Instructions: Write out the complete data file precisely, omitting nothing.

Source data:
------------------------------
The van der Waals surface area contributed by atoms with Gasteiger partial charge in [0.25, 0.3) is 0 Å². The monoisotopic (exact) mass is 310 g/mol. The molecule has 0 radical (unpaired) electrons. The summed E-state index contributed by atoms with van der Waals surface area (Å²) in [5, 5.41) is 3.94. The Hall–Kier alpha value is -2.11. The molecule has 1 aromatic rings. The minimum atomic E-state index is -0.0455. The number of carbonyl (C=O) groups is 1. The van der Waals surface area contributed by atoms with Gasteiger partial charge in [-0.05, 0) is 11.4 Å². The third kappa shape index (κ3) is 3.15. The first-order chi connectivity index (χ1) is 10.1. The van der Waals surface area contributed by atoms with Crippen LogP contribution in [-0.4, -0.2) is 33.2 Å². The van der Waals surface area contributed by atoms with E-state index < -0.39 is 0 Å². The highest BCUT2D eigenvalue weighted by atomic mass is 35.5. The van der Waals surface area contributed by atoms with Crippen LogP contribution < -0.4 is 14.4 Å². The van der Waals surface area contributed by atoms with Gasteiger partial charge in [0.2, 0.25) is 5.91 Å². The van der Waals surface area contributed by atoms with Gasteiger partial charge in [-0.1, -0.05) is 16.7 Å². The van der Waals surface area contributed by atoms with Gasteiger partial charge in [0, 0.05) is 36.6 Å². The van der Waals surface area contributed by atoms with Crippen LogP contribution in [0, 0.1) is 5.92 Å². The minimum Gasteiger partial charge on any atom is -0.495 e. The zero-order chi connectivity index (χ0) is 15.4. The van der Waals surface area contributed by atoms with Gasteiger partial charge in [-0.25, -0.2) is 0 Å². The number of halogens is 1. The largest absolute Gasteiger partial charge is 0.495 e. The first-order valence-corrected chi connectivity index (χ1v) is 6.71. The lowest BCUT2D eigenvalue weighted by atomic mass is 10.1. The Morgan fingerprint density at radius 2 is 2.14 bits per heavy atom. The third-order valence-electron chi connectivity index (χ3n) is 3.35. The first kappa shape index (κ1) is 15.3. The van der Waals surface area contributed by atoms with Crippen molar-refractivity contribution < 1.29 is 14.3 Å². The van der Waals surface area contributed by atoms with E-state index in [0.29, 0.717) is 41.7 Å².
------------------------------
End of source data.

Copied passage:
The van der Waals surface area contributed by atoms with Gasteiger partial charge in [0.25, 0.3) is 0 Å². The monoisotopic (exact) mass is 310 g/mol. The molecule has 0 radical (unpaired) electrons. The summed E-state index contributed by atoms with van der Waals surface area (Å²) in [5, 5.41) is 3.94. The Hall–Kier alpha value is -2.11. The molecule has 1 aromatic rings. The minimum atomic E-state index is -0.0455. The number of carbonyl (C=O) groups is 1. The van der Waals surface area contributed by atoms with Gasteiger partial charge in [-0.05, 0) is 11.4 Å². The third kappa shape index (κ3) is 3.15. The first-order chi connectivity index (χ1) is 10.1. The van der Waals surface area contributed by atoms with Crippen LogP contribution in [-0.4, -0.2) is 33.2 Å². The van der Waals surface area contributed by atoms with E-state index < -0.39 is 0 Å². The highest BCUT2D eigenvalue weighted by atomic mass is 35.5. The van der Waals surface area contributed by atoms with Crippen LogP contribution < -0.4 is 14.4 Å². The van der Waals surface area contributed by atoms with Gasteiger partial charge in [0.2, 0.25) is 5.91 Å². The van der Waals surface area contributed by atoms with Gasteiger partial charge in [-0.1, -0.05) is 16.7 Å². The van der Waals surface area contributed by atoms with Gasteiger partial charge in [0, 0.05) is 36.6 Å². The van der Waals surface area contributed by atoms with Crippen LogP contribution in [0, 0.1) is 5.92 Å². The minimum Gasteiger partial charge on any atom is -0.495 e. The zero-order chi connectivity index (χ0) is 15.4. The van der Waals surface area contributed by atoms with Gasteiger partial charge in [-0.25, -0.2) is 0 Å². The number of halogens is 1. The largest absolute Gasteiger partial charge is 0.495 e. The first-order valence-corrected chi connectivity index (χ1v) is 6.71. The lowest BCUT2D eigenvalue weighted by atomic mass is 10.1. The Morgan fingerprint density at radius 2 is 2.14 bits per heavy atom. The third-order valence-electron chi connectivity index (χ3n) is 3.35. The first kappa shape index (κ1) is 15.3. The van der Waals surface area contributed by atoms with Crippen molar-refractivity contribution < 1.29 is 14.3 Å². The van der Waals surface area contributed by atoms with E-state index in [0.29, 0.717) is 41.7 Å².